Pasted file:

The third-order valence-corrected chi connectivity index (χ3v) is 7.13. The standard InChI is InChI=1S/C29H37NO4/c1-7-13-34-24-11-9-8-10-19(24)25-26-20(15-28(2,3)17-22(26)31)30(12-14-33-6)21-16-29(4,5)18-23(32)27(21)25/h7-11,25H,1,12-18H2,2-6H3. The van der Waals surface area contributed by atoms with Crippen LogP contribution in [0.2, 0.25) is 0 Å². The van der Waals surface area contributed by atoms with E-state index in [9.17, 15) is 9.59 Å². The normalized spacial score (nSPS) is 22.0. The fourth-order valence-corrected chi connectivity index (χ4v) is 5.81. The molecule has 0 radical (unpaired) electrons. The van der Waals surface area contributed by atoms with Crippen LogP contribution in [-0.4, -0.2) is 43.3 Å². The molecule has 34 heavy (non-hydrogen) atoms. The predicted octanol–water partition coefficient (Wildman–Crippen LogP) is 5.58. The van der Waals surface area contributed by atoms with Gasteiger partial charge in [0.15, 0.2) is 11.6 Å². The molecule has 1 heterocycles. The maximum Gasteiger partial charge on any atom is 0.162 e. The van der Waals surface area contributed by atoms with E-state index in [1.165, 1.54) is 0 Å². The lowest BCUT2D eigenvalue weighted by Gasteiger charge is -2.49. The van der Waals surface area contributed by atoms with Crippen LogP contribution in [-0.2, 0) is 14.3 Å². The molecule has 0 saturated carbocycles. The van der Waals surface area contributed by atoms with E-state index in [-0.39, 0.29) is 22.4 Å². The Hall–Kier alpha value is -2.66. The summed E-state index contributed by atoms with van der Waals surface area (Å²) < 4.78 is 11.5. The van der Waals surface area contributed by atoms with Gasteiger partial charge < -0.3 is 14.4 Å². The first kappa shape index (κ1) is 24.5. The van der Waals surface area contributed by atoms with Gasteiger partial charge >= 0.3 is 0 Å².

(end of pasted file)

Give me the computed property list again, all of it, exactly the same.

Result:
The third-order valence-corrected chi connectivity index (χ3v) is 7.13. The standard InChI is InChI=1S/C29H37NO4/c1-7-13-34-24-11-9-8-10-19(24)25-26-20(15-28(2,3)17-22(26)31)30(12-14-33-6)21-16-29(4,5)18-23(32)27(21)25/h7-11,25H,1,12-18H2,2-6H3. The van der Waals surface area contributed by atoms with Crippen LogP contribution in [0.2, 0.25) is 0 Å². The van der Waals surface area contributed by atoms with E-state index in [9.17, 15) is 9.59 Å². The normalized spacial score (nSPS) is 22.0. The fourth-order valence-corrected chi connectivity index (χ4v) is 5.81. The molecule has 0 radical (unpaired) electrons. The van der Waals surface area contributed by atoms with Crippen LogP contribution in [-0.4, -0.2) is 43.3 Å². The molecule has 34 heavy (non-hydrogen) atoms. The predicted octanol–water partition coefficient (Wildman–Crippen LogP) is 5.58. The van der Waals surface area contributed by atoms with Gasteiger partial charge in [0.15, 0.2) is 11.6 Å². The molecule has 1 heterocycles. The maximum Gasteiger partial charge on any atom is 0.162 e. The van der Waals surface area contributed by atoms with E-state index in [1.165, 1.54) is 0 Å². The lowest BCUT2D eigenvalue weighted by Gasteiger charge is -2.49. The van der Waals surface area contributed by atoms with Crippen LogP contribution in [-0.2, 0) is 14.3 Å². The molecule has 0 saturated carbocycles. The van der Waals surface area contributed by atoms with E-state index in [-0.39, 0.29) is 22.4 Å². The Hall–Kier alpha value is -2.66. The summed E-state index contributed by atoms with van der Waals surface area (Å²) < 4.78 is 11.5. The van der Waals surface area contributed by atoms with Gasteiger partial charge < -0.3 is 14.4 Å². The first kappa shape index (κ1) is 24.5. The van der Waals surface area contributed by atoms with Gasteiger partial charge >= 0.3 is 0 Å².